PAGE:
Nothing brings you to your knees more than an infant. The sheer volume of a baby’s cries and yelling is crazy and can leave your ears ringing.
Absorbing that negative energy can wear you down over time. They don’t care if you throw everything at them or have nothing to give.
They never stop demanding. Your hormones drop substantially, you’re healing from delivery, whether from C-Section or Vaginal, sleep-deprived, full of anxiety, and you feel like the rug has been swept out from under you.
The arrival of a new baby torpedoes the ship that is your union.
No matter how strong and healthy your relationship is, your union will take a hit, at least temporarily. It’s normal, so give each other grace and don’t freak out just yet.
You are both out of your element, trying to get your footing. If your relationship was on a solid foundation before the baby came, you should be able to mend the blow on the ship and sail off into the sunset.
It is possible, but my goodness, it is hard!
Although it did slightly get better with time, if I’m keeping it real, they could use the fourth trimester as torture to get terrorists to give up classified information about their government.
4. You Might Feel Like You Regret Having A Baby
Mhmm, yup, I said it.
Now notice how I said feel, not will or do. I know this doesn’t happen with everyone.
So please don’t shoot me if you don’t have these feelings. However, I know going from 0 to 1 kid will sometimes make you feel like you made a HUGE mistake.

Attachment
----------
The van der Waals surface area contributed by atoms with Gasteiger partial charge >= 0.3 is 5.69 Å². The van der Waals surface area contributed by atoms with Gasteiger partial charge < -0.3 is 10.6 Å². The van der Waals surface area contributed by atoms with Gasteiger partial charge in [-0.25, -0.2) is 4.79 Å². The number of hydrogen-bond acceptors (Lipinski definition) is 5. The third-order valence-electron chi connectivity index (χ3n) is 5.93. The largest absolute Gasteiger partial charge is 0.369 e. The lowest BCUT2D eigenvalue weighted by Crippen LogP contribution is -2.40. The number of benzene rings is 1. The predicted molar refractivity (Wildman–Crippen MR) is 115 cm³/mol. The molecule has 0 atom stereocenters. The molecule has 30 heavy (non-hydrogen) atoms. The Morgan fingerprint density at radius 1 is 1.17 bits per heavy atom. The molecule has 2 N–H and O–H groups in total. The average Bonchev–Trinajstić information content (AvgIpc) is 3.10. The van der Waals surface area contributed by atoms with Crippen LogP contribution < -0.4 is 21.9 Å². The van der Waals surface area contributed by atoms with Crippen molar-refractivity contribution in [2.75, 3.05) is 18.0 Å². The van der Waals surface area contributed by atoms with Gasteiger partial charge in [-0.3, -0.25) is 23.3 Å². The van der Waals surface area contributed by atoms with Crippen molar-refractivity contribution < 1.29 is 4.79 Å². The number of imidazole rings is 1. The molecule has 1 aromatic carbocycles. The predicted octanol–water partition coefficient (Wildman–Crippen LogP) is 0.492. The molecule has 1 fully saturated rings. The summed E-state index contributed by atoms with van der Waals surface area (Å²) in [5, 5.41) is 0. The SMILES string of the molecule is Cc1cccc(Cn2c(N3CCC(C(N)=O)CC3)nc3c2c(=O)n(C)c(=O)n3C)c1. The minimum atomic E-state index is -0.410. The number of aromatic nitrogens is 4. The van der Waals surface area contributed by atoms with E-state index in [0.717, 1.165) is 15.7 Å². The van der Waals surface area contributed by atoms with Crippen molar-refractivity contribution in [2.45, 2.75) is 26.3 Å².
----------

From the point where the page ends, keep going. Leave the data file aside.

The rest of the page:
“Why did we do this? Or why does ANYONE do this? Why? We were so happy!”
I would envy you if you never had these thoughts and feelings!
Going from being responsible and managing yourself, your partner, and maybe a few pets to keeping a full-blown baby alive is a demand I never knew possible.
In those early days, we had more bad ones than good (we were still figuring it out with a 1-year-old), but this made me feel like such a failure!
I couldn’t believe I couldn’t get a hold of myself or my baby. If I prepared, studied, tried hard, and wanted it enough, I would generally succeed at whatever I did.
Baby rearing, though, I couldn’t believe it. I felt nothing I was doing was working. It didn’t matter how much I tried or wanted it.
I felt like I was failing over and over and over again. You start feeling like you aren’t cut out for this and made a huge mistake.
Whenever I envisioned having kids, I never envisioned them as babies. They were always at least 4-5 years old. I never fantasized about the baby or toddler stages.
I was and never have been a baby person, and my Postpartum experience confirmed that.
How could I not know I would suck so bad at this? I felt like an idiot for thinking I could take on a baby. I had so many days where I had thoughts of:
“Why did we have a baby? I can’t do this. I feel like I can’t keep up.”
The only thing that has helped these thoughts become fewer and far between is the love that grows for them, and our stamina grows. THANK GOODNESS.
It makes all the bullsh*t more manageable.